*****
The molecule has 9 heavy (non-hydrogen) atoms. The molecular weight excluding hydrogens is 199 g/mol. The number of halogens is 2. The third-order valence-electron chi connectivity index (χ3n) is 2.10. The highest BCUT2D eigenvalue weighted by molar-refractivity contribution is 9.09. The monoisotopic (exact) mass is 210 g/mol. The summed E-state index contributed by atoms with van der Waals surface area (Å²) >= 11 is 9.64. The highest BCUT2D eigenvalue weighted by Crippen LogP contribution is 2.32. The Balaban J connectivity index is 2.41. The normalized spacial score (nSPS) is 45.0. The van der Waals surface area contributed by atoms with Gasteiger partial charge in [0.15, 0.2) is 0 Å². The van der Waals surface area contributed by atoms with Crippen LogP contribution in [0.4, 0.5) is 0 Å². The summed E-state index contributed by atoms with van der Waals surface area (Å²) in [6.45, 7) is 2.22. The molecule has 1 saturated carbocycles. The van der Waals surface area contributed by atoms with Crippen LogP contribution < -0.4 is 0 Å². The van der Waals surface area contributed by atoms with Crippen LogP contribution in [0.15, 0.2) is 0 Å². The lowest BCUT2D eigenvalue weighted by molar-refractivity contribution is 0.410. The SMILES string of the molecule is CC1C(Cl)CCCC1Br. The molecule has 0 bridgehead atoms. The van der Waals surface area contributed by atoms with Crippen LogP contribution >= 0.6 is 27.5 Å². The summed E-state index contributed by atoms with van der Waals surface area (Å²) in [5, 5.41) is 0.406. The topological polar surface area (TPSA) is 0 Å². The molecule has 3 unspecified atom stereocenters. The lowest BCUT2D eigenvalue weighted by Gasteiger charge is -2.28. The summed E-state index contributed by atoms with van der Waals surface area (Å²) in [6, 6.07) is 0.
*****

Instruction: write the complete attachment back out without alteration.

The molecule has 9 heavy (non-hydrogen) atoms. The molecular weight excluding hydrogens is 199 g/mol. The number of halogens is 2. The third-order valence-electron chi connectivity index (χ3n) is 2.10. The highest BCUT2D eigenvalue weighted by molar-refractivity contribution is 9.09. The monoisotopic (exact) mass is 210 g/mol. The summed E-state index contributed by atoms with van der Waals surface area (Å²) >= 11 is 9.64. The highest BCUT2D eigenvalue weighted by Crippen LogP contribution is 2.32. The Balaban J connectivity index is 2.41. The normalized spacial score (nSPS) is 45.0. The van der Waals surface area contributed by atoms with Gasteiger partial charge in [0.15, 0.2) is 0 Å². The van der Waals surface area contributed by atoms with Crippen LogP contribution in [0.4, 0.5) is 0 Å². The summed E-state index contributed by atoms with van der Waals surface area (Å²) in [6.45, 7) is 2.22. The molecule has 1 saturated carbocycles. The van der Waals surface area contributed by atoms with Crippen LogP contribution < -0.4 is 0 Å². The van der Waals surface area contributed by atoms with Crippen LogP contribution in [0.15, 0.2) is 0 Å². The lowest BCUT2D eigenvalue weighted by molar-refractivity contribution is 0.410. The SMILES string of the molecule is CC1C(Cl)CCCC1Br. The molecule has 0 bridgehead atoms. The van der Waals surface area contributed by atoms with Crippen LogP contribution >= 0.6 is 27.5 Å². The summed E-state index contributed by atoms with van der Waals surface area (Å²) in [5, 5.41) is 0.406. The topological polar surface area (TPSA) is 0 Å². The molecule has 3 unspecified atom stereocenters. The lowest BCUT2D eigenvalue weighted by Gasteiger charge is -2.28. The summed E-state index contributed by atoms with van der Waals surface area (Å²) in [6, 6.07) is 0.